Ancient medical books are filled with recommendations in favor of getting enough light. For example, the ancient Ayurvedic physician Charaka who lived in the sixth century B.C., recommended sunlight to treat a variety of diseases. For thousands of years people revered the sun as a great healer and ancient cultures frequently worshiped the sun.
In 1980, A. J. Lewy and coworkers published an article in Science that ushered in the modern era of phototherapy. Lewy suggested that secretion of the hormone melatonin could be suppressed by exposing subjects to bright artificial. Melatonin is nicknamed "the chemical expression of darkness" and is secreted at night and to tell the body that it is time to sleep.
\We know that lack of sunlight can result in nutritional deficiencies. Without sunlight vitamin D cannot be metabolized in the human body. Many enzymes, hormones and vitamins need light for proper functioning.
In a study reported in the American Geriatrics Society, researchers wanted to find out "the effects of low-power light therapy on pain and disability in elderly patients with degenerative osteoarthritis of the knee." They have divided the patients into three groups. One group was treated with red light, one was treated with infrared light and the third group got no light therapy. Prior to the light therapy, the pain and disability was statistically similar among the three control groups. They found that pain reduction in the red and infrared groups after the treatment was more than 50%. Significant improvement was not found in the placebo group. The experiment showed that low-power light therapy is effective in relieving some pain.
How Does Light Affect The Human Functions?
Human beings are the product of habits and heritage. Before the advent of alarm clocks, many farmers woke up hearing the rooster crowing, announcing the arrival of morning. They milked their cows, worked in the farm and went to bed at night. There was no electricity. So, daylight announced the initiation and termination of many activities.
The problem is our modern system, with late shows and late night activities, does not allow enough time to sleep. People are influenced by the light. Light determines our sleep/wake cycle. In most animals and humans, the desire to sleep is brought on by secretion of a hormone called melatonin.
Statistics show that despite living and working in "closed structures," our bodies still respond to the external environment. For example, surveys carried out in Germany, Sweden, and Scotland show that height and weight increase is more in the spring and early summer. In many countries the rate of conception peaks in the summer when the hours of daylight are longest. In numerous trials the seasons have been seen to influence the timing and duration of sleep, pain threshold, alertness, eating habits, mood, the onset of menstruation in women, and the desire for sexual activity.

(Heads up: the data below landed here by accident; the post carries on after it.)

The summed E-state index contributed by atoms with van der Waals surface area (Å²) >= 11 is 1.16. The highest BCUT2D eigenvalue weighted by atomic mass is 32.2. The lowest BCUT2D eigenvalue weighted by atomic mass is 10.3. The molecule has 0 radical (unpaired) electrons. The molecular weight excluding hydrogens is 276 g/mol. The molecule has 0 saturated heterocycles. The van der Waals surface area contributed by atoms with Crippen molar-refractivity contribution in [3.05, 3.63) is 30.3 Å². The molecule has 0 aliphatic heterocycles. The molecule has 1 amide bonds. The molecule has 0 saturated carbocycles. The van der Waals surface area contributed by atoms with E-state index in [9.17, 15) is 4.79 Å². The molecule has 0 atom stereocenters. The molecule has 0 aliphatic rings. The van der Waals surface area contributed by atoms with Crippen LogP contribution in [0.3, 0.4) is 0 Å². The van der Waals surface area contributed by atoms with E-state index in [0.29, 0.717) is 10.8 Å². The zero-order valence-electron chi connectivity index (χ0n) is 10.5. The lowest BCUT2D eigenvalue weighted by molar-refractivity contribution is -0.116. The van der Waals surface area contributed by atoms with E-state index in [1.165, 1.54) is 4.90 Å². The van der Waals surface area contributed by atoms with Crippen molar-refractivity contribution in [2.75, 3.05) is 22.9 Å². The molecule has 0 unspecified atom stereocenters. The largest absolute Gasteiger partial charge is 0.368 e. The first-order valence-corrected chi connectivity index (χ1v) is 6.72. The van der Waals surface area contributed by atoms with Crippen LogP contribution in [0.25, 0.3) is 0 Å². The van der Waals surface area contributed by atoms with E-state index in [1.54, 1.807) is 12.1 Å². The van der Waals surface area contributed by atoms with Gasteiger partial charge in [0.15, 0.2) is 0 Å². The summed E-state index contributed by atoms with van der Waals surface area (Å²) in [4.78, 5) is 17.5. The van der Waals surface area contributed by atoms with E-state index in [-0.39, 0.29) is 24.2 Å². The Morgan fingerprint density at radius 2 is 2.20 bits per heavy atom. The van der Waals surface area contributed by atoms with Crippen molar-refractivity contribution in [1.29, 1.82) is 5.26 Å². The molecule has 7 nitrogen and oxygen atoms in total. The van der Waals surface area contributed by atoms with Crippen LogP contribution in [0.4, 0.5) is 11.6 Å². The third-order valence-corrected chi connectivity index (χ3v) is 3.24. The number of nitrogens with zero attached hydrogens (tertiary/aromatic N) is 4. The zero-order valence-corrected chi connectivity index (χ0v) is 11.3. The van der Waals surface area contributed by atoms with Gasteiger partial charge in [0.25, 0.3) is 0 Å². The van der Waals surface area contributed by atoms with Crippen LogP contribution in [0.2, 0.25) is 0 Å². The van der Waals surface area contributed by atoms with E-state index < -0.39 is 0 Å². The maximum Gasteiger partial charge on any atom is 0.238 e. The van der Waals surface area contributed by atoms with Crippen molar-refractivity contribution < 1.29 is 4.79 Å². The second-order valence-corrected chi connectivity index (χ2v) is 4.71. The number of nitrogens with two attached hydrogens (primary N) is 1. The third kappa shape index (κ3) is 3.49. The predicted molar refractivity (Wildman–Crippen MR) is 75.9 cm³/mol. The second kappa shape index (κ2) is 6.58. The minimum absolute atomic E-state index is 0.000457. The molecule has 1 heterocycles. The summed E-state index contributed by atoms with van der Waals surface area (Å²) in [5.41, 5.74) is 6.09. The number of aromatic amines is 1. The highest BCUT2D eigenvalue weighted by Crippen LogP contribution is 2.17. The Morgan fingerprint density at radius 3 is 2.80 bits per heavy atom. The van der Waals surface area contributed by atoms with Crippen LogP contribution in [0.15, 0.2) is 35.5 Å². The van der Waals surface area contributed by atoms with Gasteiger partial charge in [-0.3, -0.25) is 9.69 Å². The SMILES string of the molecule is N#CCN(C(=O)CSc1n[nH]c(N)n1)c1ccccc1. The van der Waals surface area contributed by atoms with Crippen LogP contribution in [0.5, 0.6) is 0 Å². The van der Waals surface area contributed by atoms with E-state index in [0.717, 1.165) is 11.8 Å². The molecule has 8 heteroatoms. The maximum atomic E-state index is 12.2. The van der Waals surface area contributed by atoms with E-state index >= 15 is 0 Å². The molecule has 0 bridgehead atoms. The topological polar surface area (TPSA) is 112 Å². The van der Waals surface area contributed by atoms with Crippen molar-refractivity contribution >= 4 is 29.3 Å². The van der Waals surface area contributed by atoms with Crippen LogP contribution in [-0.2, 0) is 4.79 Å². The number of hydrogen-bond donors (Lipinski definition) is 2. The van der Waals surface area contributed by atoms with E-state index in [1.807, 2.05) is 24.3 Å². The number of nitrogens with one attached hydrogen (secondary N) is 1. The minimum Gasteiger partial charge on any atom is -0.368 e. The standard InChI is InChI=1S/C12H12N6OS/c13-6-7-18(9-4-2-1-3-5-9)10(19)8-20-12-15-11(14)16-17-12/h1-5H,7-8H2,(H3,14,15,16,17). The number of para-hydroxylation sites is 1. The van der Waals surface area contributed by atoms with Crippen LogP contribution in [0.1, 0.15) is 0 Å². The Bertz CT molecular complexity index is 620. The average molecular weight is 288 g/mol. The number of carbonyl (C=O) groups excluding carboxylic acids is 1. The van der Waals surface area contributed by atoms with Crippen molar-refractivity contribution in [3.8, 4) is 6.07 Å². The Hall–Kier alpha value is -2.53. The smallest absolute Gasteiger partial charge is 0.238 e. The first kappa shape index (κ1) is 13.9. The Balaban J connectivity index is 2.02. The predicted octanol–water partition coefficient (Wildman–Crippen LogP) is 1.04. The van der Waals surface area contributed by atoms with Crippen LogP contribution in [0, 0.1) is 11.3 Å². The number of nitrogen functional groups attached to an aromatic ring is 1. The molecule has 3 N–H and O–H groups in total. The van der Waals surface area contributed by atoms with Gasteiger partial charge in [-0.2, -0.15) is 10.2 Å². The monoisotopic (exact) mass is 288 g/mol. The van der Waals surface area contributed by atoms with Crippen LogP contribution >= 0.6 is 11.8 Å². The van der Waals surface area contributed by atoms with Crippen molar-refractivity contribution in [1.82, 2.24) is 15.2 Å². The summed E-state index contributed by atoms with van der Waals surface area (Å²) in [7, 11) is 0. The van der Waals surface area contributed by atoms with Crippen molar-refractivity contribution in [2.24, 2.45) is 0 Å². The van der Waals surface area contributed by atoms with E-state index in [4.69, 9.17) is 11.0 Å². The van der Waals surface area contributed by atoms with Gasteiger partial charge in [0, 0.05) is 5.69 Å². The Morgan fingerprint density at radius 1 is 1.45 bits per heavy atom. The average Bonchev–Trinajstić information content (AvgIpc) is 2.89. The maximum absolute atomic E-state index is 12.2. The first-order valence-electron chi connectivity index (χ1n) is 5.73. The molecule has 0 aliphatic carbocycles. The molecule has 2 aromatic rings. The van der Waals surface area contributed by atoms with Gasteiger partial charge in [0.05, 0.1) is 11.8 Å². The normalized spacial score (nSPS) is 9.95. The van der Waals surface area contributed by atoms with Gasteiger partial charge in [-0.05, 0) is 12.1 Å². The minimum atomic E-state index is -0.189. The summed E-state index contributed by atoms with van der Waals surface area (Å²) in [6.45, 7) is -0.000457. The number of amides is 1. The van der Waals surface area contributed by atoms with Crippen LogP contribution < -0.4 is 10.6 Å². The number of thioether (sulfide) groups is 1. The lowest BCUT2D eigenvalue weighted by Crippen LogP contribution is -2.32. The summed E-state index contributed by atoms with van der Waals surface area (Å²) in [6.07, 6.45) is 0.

Brain, Hormones, Biological Cycles and Clocks
In order to understand the mechanism of Seasonal Affective disorder and the effect of light on our mind, it is necessary to get an understanding of how our body and brain work. We will introduce some important terms in this section to augment our understanding.
Our brain manages a number of complicated body processes, breathing, digestion, circulation, growth, reproduction, and repair. The brain utilizes two separate systems to control these processes: the nervous system and the endocrine system.
The nervous system is the fastest out of the two. To send a message fast, the brain uses the nervous system. The messages are generally brief (such as a few thousandths of a second). The nervous system employs electrical impulses that travel through nerve cells as fast as 650 feet (200 meters) per second.
The endocrine system sends most messages slowly. It uses hormones to produce more long lasting effects. Hormonal messages travel through the blood stream. It may take several hours or days to reach the destination or to effect a change. Endocrine system is a collection of ductless glands throughout the body that secrete hormones directly into the blood stream. These glands include the pituitary, thyroid, thymus, adrenals, pancreas, ovaries or testes, and many others. The function of these glands are to control the internal environment of the entire body.
It is the pineal's job to announce to the rest of the body that it is dawn or dusk, time for the body to be awake and alert, or time to prepare for bed and a rejuvenating sleep. This crucial signal sets complex processes into motion, a cycle that is designed to remain relatively regular and balanced. The circadian rhythm (see below for an explanation) lies at the heart of the state of internal balance and harmony we know of as health. When it becomes disrupted over a long period of time, there may be serious physical and psychological consequences.